You’re not perfect — but you already know that. Another news flash: No one else is perfect, either. Every single inhabitant of earth is flawed, yet some people can’t seem to acknowledge that it’s just part of being human. These folks are hard on themselves. Really hard.
They don’t just sigh exasperatedly when they forget to do laundry or get tongue-tied during a business meeting. They continually berate themselves, believing they’re “not good enough.” While this causes general unhappiness, it can also lead to psychologically, emotionally, financially or physically dangerous behaviors. These might involve drug and alcohol abuse, eating disorders, employment struggles, problematic relationships and unpleasant sexual encounters.
Wow. Time for some self-acceptance. It doesn’t mean ignoring your faults — that’s not realistic. Self-acceptance is being okay with who you are, warts and all. You know there’s room for improvement, but you understand that it’s a journey. When you do well, you’re happy, but you’re not looking for a medal. When you mess up, you take it in stride and try to improve. If this is a problem for you, listen to the words of some people who’ve probably been there, too.
What You Think Matters … a Lot
You’d be hard-pressed to find someone who knows you better than yourself. That’s why your personal opinion is so crucial.
- Oprah Winfrey has been wildly successful, but it took her a while to trust herself: “I was once afraid of people saying, ‘Who does she think she is?’ Now, I have the courage to stand and say, ‘This is who I am.’”
- Academy Award winner Sally Field struggled: “It took me a long time not to judge myself through someone else’s eyes.”
- Actor W.C. Fields, who made a living out of playing less-than-perfect characters, knew: “It ain’t what they call you — it’s what you answer to.”
Don’t Compare Yourself to Others
You’re always going to find someone who’s smarter, richer, kinder, better-looking, funnier or more accomplished than you. But, as some successful people note, that doesn’t mean you’re not smart, rich, kind, good-looking, funny or accomplished:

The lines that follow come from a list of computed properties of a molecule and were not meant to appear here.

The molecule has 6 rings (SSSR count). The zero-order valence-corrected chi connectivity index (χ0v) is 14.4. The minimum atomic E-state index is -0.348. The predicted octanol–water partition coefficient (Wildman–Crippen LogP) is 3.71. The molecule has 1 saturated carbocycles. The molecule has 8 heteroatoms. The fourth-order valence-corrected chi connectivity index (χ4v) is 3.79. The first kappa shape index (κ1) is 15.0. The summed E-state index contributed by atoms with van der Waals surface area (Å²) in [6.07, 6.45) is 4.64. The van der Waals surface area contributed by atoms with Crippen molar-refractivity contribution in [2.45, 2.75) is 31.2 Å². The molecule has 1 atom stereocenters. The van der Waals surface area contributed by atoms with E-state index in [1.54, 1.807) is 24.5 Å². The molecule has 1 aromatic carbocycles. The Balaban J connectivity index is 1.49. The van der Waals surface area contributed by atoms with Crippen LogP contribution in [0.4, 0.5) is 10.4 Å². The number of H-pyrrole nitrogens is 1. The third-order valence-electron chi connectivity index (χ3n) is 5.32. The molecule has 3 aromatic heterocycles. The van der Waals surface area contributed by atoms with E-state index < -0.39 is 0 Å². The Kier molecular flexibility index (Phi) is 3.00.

- Marilyn Monroe, a talented actor who struggled with self-acceptance, observed: “Wanting to be someone else is a waste of the person you are.”
- Judy Garland, another entertainer who battled personal demons, recommended:
“Always be a first-rate version of yourself, instead of a second-rate version of somebody else.”
- Poet Sanober Khan advises folks to remember they’re worthy: “When admiring other people’s gardens, don’t forget to tend to your own flowers.”
Other people like you. You have friends. If they value you, you must have something good going for you. Look for it.
- Humorist Mark Twain saw his share of failure, but he knew: “The worst loneliness is to not be comfortable with yourself.”
- As First Lady, Eleanor Roosevelt logged miles around the globe. Still, she realized: “Friendship with oneself is all-important, because without it, one cannot be friends with anyone else in the world.”
- With her revolutionary wrap dress, Diane Von Furstenberg demonstrated that women’s clothes could be both beautiful and comfortable. She also believes comfort comes from the inside: “You’re always with yourself, so you might as well enjoy the company.”
Imagine What You Can Do
Self-acceptance isn’t easy — sometimes it’s a real struggle. But how much more can you accomplish if you take that step?
- Entrepreneur Mary Kay Ash founded a highly successful cosmetics company by not listening to negative thoughts: “Aerodynamically, the bumblebee shouldn’t be able to fly, but the bumblebee doesn’t know that, so it goes on flying anyway.”
- Poet and capital letter scoffer e. e. cummings suggests: “Once we believe in ourselves, we can risk curiosity, wonder, spontaneous delight or any experience that reveals the human spirit.”
- Author Louise L. Hay advises a new approach: “You have been criticizing yourself for years, and it hasn’t worked. Try approving of yourself and see what happens.”
Accept Yourself … Or Else
You can live your whole life without accepting yourself. People do. But what kind of life will that be?
- Author Vironika Tugaleva isn’t optimistic: “If you do not respect your own wishes, no one else will. You will simply attract people who disrespect you as much as you do.”
- Motivational speaker William J. H. Boetcker was gloomy about prospects, as well: “You can succeed if nobody else believes it, but you will never succeed if you don’t believe in yourself.”
- Science fiction writer D. D. Barant uses a little sarcasm to underscore the problem: “I’ve got a bad case of the 3:00 a.m. guilts. You know, when you lie in bed awake and replay all those things you didn’t do right? Because, as we all know, nothing solves insomnia like a nice warm glass of regret, depression and self-loathing.”
There. Let those words of wisdom soak in. Come back to them next time you’re chewing yourself out for not being perfect. After all, as writer Amy Bloom says, “You are imperfect, permanently and inevitably flawed. And you are beautiful.”
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